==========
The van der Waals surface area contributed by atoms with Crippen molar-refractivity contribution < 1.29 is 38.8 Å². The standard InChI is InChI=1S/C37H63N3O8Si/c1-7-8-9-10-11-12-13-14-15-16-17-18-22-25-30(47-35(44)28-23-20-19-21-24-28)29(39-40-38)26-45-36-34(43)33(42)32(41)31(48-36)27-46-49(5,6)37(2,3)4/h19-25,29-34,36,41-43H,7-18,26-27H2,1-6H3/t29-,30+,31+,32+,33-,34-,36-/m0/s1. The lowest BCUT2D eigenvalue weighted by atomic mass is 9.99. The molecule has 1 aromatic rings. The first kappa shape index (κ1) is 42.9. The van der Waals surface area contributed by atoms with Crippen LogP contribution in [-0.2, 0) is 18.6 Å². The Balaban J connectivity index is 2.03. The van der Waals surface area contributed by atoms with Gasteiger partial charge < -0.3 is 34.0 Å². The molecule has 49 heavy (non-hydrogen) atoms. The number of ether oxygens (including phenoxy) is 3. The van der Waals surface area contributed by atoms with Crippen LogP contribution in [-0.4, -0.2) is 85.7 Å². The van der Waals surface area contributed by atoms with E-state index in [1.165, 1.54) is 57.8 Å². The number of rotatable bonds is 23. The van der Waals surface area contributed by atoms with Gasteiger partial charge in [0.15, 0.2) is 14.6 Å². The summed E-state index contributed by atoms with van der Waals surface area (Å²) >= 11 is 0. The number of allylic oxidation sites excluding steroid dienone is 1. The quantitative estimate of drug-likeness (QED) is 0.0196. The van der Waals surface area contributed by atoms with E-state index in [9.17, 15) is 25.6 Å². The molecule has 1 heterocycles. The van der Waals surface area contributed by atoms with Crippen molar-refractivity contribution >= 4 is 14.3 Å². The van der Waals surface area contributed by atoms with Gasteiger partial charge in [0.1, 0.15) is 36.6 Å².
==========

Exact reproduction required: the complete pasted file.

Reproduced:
The van der Waals surface area contributed by atoms with Crippen molar-refractivity contribution < 1.29 is 38.8 Å². The standard InChI is InChI=1S/C37H63N3O8Si/c1-7-8-9-10-11-12-13-14-15-16-17-18-22-25-30(47-35(44)28-23-20-19-21-24-28)29(39-40-38)26-45-36-34(43)33(42)32(41)31(48-36)27-46-49(5,6)37(2,3)4/h19-25,29-34,36,41-43H,7-18,26-27H2,1-6H3/t29-,30+,31+,32+,33-,34-,36-/m0/s1. The lowest BCUT2D eigenvalue weighted by atomic mass is 9.99. The molecule has 1 aromatic rings. The first kappa shape index (κ1) is 42.9. The van der Waals surface area contributed by atoms with Crippen LogP contribution in [-0.2, 0) is 18.6 Å². The Balaban J connectivity index is 2.03. The van der Waals surface area contributed by atoms with Gasteiger partial charge < -0.3 is 34.0 Å². The molecule has 49 heavy (non-hydrogen) atoms. The number of ether oxygens (including phenoxy) is 3. The van der Waals surface area contributed by atoms with Crippen LogP contribution in [-0.4, -0.2) is 85.7 Å². The van der Waals surface area contributed by atoms with E-state index in [1.165, 1.54) is 57.8 Å². The number of rotatable bonds is 23. The van der Waals surface area contributed by atoms with Gasteiger partial charge in [0.15, 0.2) is 14.6 Å². The summed E-state index contributed by atoms with van der Waals surface area (Å²) >= 11 is 0. The number of allylic oxidation sites excluding steroid dienone is 1. The quantitative estimate of drug-likeness (QED) is 0.0196. The van der Waals surface area contributed by atoms with E-state index in [9.17, 15) is 25.6 Å². The molecule has 1 heterocycles. The van der Waals surface area contributed by atoms with Crippen molar-refractivity contribution >= 4 is 14.3 Å². The van der Waals surface area contributed by atoms with Gasteiger partial charge in [0.1, 0.15) is 36.6 Å².